Vol. V, No. 15                                                                                             September 2019

Art Walk at Oceanview


Port Hueneme's most elegant citizens on parade.



The Oceanview Pavilion recently hosted an Art Walk and Craft Fair. The plan is to make this a regular event. The next Art Walk is scheduled for October 19.


Over eighty vendors participated in the event.


From the serious to the whimsical, there was something for everybody.

"A Sense of Urgency"


Mayor Will Berg delivered the State of the City address at the Orvene Carpenter Center.

"One thing I’ve noticed about this City Council is they feel a sense of urgency." Mayor Will Berg recently delivered the annual State of the City address at the Orvene Carpenter Center. "We don’t always agree, but we always walk out friends. It’s amazing what a little money can do," he said.

The Measure U sales tax increase has provided $1.5 million per year. The cannabis industry provides over $1.5 million. The revenue sharing agreement with the Oxnard Harbor District provides $1.9 million.  "The Port is still number one, but they’re losing that spot to the our cannabis people," said Mayor Berg.

Beginning with the Great Recession followed by the State’s elimination of Redevelopment, Port Hueneme faced seven out of ten years in a structural deficit. Now Mayor Berg points to the second consecutive two year budget showing a surplus.

The City’s policy calls for a six month reserve balance. Once reduced to three months, reserves now stand at a robust eight month level.

The State of California established a separate category of pension benefits for employees hired after 2013 that reduces employers' cost. Mayor Berg cited the City’s level of funding of retirement cost as a point of pride. Pension funding ranges between 70-91% for the various groups, a significantly better level than the average California city.  Healthcare is 100% funded. "As people begin to retire we’re going to continue to improve," Mayor Berg said.

Long planned improvements to the water system are now in the works. Proposed new rates would put greater weight on actual use. "If you cut back on your water usage you will save money," the Mayor explained.

Building a water main through the Navy base to the west end of Channel Islands Boulevard has seemed like a pipe dream at times, but, according to Mayor Berg, that project is now a real possibility. The $33 million cost would be paid by the ratepayers subject to ballot approval.

In response to questions about popular topics, the Mayor said he’d like to revive the Toni Young Beach Festival "as soon as we can". As to the recent beachfront hotel project, he stated, "It’s all in his [the applicant’s] ballpark."


City Eyes Conversion of Market St. Landing

In response to a question about converting Market Street Landing to industrial use, Mayor Berg said, "We’re moving in that direction but very deliberately." Despite numerous development proposals over the years, the most recent Request for Proposals drew interest only from the Oxnard Harbor District.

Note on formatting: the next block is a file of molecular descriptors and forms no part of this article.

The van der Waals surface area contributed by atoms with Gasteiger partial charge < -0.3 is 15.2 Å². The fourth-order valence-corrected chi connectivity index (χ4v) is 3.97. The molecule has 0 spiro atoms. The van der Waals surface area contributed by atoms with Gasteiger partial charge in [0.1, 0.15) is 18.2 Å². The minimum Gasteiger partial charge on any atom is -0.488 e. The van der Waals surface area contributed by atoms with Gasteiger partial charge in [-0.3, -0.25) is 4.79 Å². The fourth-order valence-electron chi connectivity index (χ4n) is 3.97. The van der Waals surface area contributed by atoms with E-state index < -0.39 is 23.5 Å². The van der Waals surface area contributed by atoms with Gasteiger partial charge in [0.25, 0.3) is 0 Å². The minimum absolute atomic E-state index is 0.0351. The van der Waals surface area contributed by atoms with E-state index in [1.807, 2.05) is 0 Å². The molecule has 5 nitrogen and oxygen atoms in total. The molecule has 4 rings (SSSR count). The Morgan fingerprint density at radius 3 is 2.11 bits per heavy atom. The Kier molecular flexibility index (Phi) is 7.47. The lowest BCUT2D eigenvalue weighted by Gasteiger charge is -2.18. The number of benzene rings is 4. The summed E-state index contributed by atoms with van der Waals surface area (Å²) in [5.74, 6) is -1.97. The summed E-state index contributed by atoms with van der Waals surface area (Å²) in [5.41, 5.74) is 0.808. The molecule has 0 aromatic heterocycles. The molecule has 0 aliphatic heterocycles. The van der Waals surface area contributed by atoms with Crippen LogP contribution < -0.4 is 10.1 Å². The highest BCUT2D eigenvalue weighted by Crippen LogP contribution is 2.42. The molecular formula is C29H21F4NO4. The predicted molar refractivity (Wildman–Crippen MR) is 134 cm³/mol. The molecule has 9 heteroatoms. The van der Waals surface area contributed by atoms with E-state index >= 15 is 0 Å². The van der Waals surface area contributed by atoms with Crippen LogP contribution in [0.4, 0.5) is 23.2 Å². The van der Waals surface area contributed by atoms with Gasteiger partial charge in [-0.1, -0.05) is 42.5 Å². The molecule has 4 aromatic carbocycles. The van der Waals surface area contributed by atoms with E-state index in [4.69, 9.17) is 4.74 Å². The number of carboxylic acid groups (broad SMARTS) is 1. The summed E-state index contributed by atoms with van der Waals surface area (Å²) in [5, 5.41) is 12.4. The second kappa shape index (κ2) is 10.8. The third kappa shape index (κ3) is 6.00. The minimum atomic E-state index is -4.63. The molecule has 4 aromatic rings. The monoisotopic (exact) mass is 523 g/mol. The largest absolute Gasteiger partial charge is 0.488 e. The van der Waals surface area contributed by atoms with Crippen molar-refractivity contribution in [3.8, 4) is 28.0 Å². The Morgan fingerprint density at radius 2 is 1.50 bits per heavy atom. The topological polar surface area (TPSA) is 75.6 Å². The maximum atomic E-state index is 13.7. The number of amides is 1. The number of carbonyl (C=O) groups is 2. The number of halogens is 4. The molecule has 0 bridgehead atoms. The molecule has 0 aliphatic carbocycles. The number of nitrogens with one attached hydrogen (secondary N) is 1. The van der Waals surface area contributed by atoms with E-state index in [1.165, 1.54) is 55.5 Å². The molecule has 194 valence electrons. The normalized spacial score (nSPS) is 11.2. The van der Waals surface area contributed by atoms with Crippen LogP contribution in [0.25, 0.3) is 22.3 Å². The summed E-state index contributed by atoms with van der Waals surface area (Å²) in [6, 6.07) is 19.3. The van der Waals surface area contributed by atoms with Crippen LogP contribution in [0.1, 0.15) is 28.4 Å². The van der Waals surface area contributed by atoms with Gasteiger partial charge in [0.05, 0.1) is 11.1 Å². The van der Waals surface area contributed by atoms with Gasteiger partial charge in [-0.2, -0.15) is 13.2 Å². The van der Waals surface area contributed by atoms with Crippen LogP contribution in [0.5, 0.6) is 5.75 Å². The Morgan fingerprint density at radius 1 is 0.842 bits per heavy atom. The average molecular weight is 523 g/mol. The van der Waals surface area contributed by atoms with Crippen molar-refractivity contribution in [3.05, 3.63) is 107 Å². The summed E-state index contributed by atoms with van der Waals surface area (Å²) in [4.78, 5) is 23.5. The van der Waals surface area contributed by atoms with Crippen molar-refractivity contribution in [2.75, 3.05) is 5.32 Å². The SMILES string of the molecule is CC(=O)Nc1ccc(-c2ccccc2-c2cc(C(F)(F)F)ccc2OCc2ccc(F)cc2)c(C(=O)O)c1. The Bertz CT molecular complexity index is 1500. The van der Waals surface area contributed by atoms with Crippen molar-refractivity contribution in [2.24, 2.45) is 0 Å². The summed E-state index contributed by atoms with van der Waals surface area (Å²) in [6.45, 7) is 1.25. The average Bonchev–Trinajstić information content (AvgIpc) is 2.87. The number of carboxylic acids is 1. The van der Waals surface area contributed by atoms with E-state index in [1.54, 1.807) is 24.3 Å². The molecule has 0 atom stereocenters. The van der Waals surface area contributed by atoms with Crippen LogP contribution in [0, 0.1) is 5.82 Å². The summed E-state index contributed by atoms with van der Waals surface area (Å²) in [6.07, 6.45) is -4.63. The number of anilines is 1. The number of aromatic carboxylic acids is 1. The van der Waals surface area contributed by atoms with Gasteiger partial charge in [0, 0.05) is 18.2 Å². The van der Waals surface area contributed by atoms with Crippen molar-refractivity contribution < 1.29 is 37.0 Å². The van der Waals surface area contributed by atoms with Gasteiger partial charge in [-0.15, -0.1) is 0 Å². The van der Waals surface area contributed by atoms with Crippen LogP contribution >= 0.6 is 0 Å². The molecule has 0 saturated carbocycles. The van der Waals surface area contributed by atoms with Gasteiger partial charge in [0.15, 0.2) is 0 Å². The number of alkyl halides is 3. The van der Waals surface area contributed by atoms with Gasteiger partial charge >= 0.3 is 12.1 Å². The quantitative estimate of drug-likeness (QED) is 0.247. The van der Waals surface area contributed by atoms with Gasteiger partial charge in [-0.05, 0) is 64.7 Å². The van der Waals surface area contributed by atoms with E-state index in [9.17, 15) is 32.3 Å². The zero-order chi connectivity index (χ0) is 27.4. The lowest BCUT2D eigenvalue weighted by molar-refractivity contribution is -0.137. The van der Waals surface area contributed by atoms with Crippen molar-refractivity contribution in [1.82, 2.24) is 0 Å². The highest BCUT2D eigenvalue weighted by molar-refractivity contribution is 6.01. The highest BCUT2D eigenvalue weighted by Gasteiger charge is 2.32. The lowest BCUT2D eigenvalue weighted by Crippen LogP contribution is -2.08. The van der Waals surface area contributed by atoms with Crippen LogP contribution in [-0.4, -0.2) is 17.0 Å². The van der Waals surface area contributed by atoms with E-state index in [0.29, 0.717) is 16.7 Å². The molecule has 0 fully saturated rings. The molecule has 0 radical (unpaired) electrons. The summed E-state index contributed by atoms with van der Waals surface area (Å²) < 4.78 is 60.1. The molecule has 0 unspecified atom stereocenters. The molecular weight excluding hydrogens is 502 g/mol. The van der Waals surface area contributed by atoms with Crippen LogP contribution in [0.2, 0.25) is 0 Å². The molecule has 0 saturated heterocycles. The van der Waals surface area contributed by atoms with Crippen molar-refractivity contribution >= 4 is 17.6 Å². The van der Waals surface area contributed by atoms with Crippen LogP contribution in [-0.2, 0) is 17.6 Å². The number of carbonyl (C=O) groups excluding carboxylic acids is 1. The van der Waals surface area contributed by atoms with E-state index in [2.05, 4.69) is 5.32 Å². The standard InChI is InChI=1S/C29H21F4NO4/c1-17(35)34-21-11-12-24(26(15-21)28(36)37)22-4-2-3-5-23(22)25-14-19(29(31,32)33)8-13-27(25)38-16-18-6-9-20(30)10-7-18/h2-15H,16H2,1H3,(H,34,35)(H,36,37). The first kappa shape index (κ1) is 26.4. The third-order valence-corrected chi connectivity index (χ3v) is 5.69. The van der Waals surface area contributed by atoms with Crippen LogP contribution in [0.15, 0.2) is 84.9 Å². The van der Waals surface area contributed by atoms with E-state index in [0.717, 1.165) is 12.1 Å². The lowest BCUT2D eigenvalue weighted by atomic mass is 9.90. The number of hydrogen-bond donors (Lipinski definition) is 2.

As a former Redevelopment property, the old downtown area is the responsibility of the Successor Agency, a board of the various affected taxing agencies. "If we sell the property, we have to get the approval of all the taxing agencies," the Mayor explained. Each agency would receive a share of the sale price. "We’d get 18%, the County would get 45%. The City would have to buy it."

Mayor Berg explained that a new owner would be subject to a development agreement that would give the City a great deal of control over any use of the property.

Mayor Berg is a former executive with the Oxnard Harbor District.


Market St. Landing




Surfside Motel Receivership Possible

Mayor Will Berg announced that the City has filed suit against Dario Pini, the owner of the troubled Surfside Motel. Despite several agreements with the City, Mr. Pini has failed to bring the property up to code and has allowed it to fall into a state of neglect.

"If they don’t fix it, the court will put it into receivership," the Mayor explained. A court designated receiver would be responsible for disposing of the property and settling any liens that may exist.

City Attorney Charles Green left no doubt as to the finality of the action, "He [Pini] has to completely fix it up or lose the property."


At City Hall

city hall3.jpg


Council Hears Pitch for New Hotel

David Moss and Dan Zaharoni presented the latest proposal for a beachfront hotel to the Port Hueneme City Council. The "Delaterre Wellness Resort" would be located east of the pier, approximately on Parking Lot B and the area in front of Surfside II.

In addition to owning a cannabis dispensary in Port Hueneme, Mr. Zaharoni is part of a company that operates 18 hotels, including the Queen Mary. He emphasized that this would not be a "cannabis hotel". Rather, he said he was "Looking to enhance activities at the beach. "We’ve got a beautiful beach but not much to do."  


As envisioned, the full service hotel would be three stories tall with 130 rooms. Mr. Zaharoni described it as a "coastal entertainment venue."  "We could bring some entertainment value," he said.


Will this be the site of a new hotel?

Mr. Zaharoni emphasized that this proposal was still in the early stages. "We’ve not done any engineering studies," he said. "This is an idea. When we get feedback we will determine what we should do," he concluded.

Several speakers rose to provide that feedback, citing limited road access, traffic impacts, damage to nearby wetland habitat, and an objection to converting public property to a private use.

Tom King of Save the Port Hueneme Coast stated, "Our organization has zero tolerance of this presentation. A lot of us worked very hard on the passage of Measure U. There should be other avenues [for revenue], but not this.